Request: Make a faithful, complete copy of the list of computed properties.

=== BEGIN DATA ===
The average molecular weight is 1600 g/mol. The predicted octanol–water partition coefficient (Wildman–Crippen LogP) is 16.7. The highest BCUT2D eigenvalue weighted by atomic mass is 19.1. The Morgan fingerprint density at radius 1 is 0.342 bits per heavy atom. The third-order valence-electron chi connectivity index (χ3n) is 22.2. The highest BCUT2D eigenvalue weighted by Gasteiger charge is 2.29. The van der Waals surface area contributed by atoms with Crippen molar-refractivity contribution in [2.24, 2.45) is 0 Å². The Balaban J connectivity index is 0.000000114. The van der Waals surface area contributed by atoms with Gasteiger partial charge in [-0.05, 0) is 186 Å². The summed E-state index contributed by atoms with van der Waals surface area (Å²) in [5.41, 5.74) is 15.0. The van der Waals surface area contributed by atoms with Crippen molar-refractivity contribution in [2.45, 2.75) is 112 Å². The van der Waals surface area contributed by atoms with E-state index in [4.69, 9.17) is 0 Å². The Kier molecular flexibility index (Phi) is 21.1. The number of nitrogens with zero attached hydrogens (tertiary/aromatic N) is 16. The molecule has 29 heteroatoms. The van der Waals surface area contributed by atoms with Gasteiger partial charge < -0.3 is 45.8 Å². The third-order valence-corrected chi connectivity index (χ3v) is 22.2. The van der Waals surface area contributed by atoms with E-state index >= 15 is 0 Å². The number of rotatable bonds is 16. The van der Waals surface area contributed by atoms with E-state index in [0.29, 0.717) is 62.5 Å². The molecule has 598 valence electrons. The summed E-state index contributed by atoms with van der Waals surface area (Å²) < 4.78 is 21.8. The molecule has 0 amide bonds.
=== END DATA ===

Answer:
The average molecular weight is 1600 g/mol. The predicted octanol–water partition coefficient (Wildman–Crippen LogP) is 16.7. The highest BCUT2D eigenvalue weighted by atomic mass is 19.1. The Morgan fingerprint density at radius 1 is 0.342 bits per heavy atom. The third-order valence-electron chi connectivity index (χ3n) is 22.2. The highest BCUT2D eigenvalue weighted by Gasteiger charge is 2.29. The van der Waals surface area contributed by atoms with Crippen molar-refractivity contribution in [2.24, 2.45) is 0 Å². The Balaban J connectivity index is 0.000000114. The van der Waals surface area contributed by atoms with Gasteiger partial charge in [-0.05, 0) is 186 Å². The summed E-state index contributed by atoms with van der Waals surface area (Å²) in [5.41, 5.74) is 15.0. The van der Waals surface area contributed by atoms with Crippen molar-refractivity contribution in [2.45, 2.75) is 112 Å². The van der Waals surface area contributed by atoms with E-state index in [4.69, 9.17) is 0 Å². The Kier molecular flexibility index (Phi) is 21.1. The number of nitrogens with zero attached hydrogens (tertiary/aromatic N) is 16. The molecule has 29 heteroatoms. The van der Waals surface area contributed by atoms with Gasteiger partial charge < -0.3 is 45.8 Å². The third-order valence-corrected chi connectivity index (χ3v) is 22.2. The van der Waals surface area contributed by atoms with E-state index >= 15 is 0 Å². The number of rotatable bonds is 16. The van der Waals surface area contributed by atoms with E-state index in [0.29, 0.717) is 62.5 Å². The molecule has 598 valence electrons. The summed E-state index contributed by atoms with van der Waals surface area (Å²) < 4.78 is 21.8. The molecule has 0 amide bonds.